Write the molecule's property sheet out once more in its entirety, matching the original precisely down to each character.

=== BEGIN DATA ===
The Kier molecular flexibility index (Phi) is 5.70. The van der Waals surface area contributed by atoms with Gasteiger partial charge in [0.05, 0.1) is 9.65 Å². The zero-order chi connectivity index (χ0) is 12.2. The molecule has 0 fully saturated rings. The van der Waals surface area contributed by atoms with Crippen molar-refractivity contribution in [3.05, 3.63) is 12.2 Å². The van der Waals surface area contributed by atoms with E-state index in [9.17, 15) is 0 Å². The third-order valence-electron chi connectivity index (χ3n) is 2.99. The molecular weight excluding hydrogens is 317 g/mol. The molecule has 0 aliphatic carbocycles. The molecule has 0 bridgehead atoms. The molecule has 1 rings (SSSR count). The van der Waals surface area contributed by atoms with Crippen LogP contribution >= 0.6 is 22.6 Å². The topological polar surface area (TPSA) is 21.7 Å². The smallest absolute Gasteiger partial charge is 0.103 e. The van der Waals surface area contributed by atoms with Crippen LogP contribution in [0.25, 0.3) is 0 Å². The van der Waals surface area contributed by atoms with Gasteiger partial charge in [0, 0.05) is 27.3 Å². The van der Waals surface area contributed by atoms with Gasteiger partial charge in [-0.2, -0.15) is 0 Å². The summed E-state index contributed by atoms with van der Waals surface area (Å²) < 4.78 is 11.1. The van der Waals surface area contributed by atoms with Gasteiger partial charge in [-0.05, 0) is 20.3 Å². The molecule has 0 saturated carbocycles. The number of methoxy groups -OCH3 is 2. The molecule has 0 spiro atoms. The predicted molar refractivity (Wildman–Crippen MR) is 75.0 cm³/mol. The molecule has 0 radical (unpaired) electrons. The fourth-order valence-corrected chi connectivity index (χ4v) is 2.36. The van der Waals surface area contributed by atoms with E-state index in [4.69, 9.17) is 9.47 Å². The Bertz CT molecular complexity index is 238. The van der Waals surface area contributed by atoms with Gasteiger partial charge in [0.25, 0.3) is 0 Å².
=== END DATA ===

The Kier molecular flexibility index (Phi) is 5.70. The van der Waals surface area contributed by atoms with Gasteiger partial charge in [0.05, 0.1) is 9.65 Å². The zero-order chi connectivity index (χ0) is 12.2. The molecule has 0 fully saturated rings. The van der Waals surface area contributed by atoms with Crippen molar-refractivity contribution in [3.05, 3.63) is 12.2 Å². The van der Waals surface area contributed by atoms with E-state index in [9.17, 15) is 0 Å². The third-order valence-electron chi connectivity index (χ3n) is 2.99. The molecular weight excluding hydrogens is 317 g/mol. The molecule has 0 aliphatic carbocycles. The molecule has 0 bridgehead atoms. The molecule has 1 rings (SSSR count). The van der Waals surface area contributed by atoms with Crippen LogP contribution >= 0.6 is 22.6 Å². The topological polar surface area (TPSA) is 21.7 Å². The smallest absolute Gasteiger partial charge is 0.103 e. The van der Waals surface area contributed by atoms with Crippen LogP contribution in [0.25, 0.3) is 0 Å². The van der Waals surface area contributed by atoms with Gasteiger partial charge in [0, 0.05) is 27.3 Å². The van der Waals surface area contributed by atoms with Gasteiger partial charge in [-0.2, -0.15) is 0 Å². The summed E-state index contributed by atoms with van der Waals surface area (Å²) < 4.78 is 11.1. The van der Waals surface area contributed by atoms with Gasteiger partial charge in [-0.05, 0) is 20.3 Å². The molecule has 0 saturated carbocycles. The number of methoxy groups -OCH3 is 2. The molecule has 0 spiro atoms. The predicted molar refractivity (Wildman–Crippen MR) is 75.0 cm³/mol. The molecule has 0 radical (unpaired) electrons. The fourth-order valence-corrected chi connectivity index (χ4v) is 2.36. The van der Waals surface area contributed by atoms with E-state index in [4.69, 9.17) is 9.47 Å². The Bertz CT molecular complexity index is 238. The van der Waals surface area contributed by atoms with Gasteiger partial charge in [0.25, 0.3) is 0 Å².